InterCure saw its stock jump nearly 10% after releasing its third quarter financial results on Tuesday, November 15.
The Israeli cannabis giant reported another quarter of record revenues and profits this week, marking its 11th consecutive quarter of positive growth.
In the three months to September 30, 2022, InterCure reported revenues of C$39m, up around 6% on the previous quarter and 63% year-on-year, equating to an annualised run rate of C$155m.
Its adjusted EBITDA for the period also grew 9% to C$9m sequentially, and 85% compared with the same period a year earlier, equating to a margin of 22%.
When BusinessCann reported on InterCure’s Q2 figures in August, its CEO Alexander Rabinovich explained that Israel, currently the world’s largest importer of medical cannabis, was facing major new barriers to importation amid changes to the ‘109 Protocol’.
This effective import blockade threatened to lead to supply shortages in the country, and saw Tilray state that it had ‘made the conscious decision’ not to repeat shipments to Israel ‘due to the severe deterioration of market conditions with medical cannabis sales and pricing declining’.
According to InterCure’s recent update, it has now become the first company to comply with the new 109 IMCA import regulations, a major step forward, which will allow it to resume the importation of medical cannabis to the region.
Days after the release of its results, InterCure announced a major new supply deal with Organigram, which will see it supply InterCure’s international supply chain with up to 20,000kg of dried flower, around 2,800kg of which has already been delivered.
Mr Rabinovich added: “Establishing exclusive long-term strategic partnerships with world-class partners supports our international expansion plans and profitable growth strategy.”
Conversely, Goodbody Health has seen its share price decline by over 70% since it completed a 1:10 share consolidation on the Aquis Stock Exchange in August.
This includes a more than 40% drop in share value since the start of November, putting its share price at the time of writing at 3.75p and giving the company a market cap of just £1.3m.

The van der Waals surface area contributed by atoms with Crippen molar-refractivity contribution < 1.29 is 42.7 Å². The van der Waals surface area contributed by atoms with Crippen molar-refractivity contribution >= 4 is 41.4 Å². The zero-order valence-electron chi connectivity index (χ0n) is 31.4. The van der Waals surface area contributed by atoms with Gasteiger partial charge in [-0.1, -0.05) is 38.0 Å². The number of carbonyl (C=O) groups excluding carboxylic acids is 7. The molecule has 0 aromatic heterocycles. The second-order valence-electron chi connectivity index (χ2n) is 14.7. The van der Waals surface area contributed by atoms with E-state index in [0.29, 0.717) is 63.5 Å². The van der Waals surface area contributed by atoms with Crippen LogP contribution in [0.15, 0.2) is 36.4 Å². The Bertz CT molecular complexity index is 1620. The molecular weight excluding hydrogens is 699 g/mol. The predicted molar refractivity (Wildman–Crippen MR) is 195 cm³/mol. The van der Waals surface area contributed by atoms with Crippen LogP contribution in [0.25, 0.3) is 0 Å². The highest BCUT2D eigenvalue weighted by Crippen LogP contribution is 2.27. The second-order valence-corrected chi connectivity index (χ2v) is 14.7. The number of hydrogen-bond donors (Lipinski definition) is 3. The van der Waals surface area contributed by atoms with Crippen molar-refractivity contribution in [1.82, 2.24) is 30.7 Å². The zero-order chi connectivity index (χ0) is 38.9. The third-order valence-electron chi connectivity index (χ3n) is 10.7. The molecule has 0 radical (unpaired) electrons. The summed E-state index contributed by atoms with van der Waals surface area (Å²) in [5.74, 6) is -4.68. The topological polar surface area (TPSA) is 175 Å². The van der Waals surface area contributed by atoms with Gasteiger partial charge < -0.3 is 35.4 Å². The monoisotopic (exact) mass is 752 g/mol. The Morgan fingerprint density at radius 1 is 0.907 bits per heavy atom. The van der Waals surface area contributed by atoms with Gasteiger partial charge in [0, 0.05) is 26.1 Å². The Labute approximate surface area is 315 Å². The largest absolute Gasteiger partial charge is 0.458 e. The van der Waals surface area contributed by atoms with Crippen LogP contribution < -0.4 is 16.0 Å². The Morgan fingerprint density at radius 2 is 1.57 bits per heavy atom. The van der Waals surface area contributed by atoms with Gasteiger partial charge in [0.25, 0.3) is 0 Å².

Last week, the company, which has CBD formulation and production operations in the UK and extraction and formulation facilities in Poland, announced its Q3 results.
It reported a significant drop in year-on-year revenues, profits and cash, while lowering expectations for the full year as its once lucrative foray into COVID-19 testing continued to dissipate.
In the three months to September 30, 2022, Goodbody reported revenues of £1.8m, down from £5m in the same period a year earlier.
This was reflected in a near 70% drop in gross profits to £846k and a net loss of £1.2m, down from a net profit of £1k in 2021.
Its total current assets also dropped from £7.2m to £3.9m, though this was still three times its current market cap.
While the company said its strategic direction ‘remained focussed on the clear opportunities in Health & Wellness products’, suggesting there were no plans to move away from CBD, its ‘main focus’ is now reportedly on preventative diagnostics including blood and genetic testing.
Ahead of its extraordinary general meeting, due to take place today, the Danish medical cannabis operator announced that it has secured further funding.
This financing will come in the form of a convertible loan facility of up to DKK11m (£1.2m), enabling the company to issue convertible bonds where lenders will have the opportunity to convert to shares at 25% above market price on issue.
It has reportedly already received ‘firm commitments’ for DKK3.9m (£459k) with repayments due in January 2024, an amount ‘considered sufficient to finance the company until break-even’.
Stenocare says it expects to reach break-even status by the end of 2023 ‘without raising further capital’.
In August, Stenocare’s CEO Thomas Skovlund Schnegelsberg told BusinessCann he believes the company could ‘fairly easily recreate’ the DKK4m–DKK5m in quarterly sales it experienced before its medical cannabis oil products were pulled from its home market.
According to its latest update, the company is ‘on track’ to reach these targets, equating to an annual run rate of DKK16m–DKK20m (£1.9m–£2.3m) in 2023.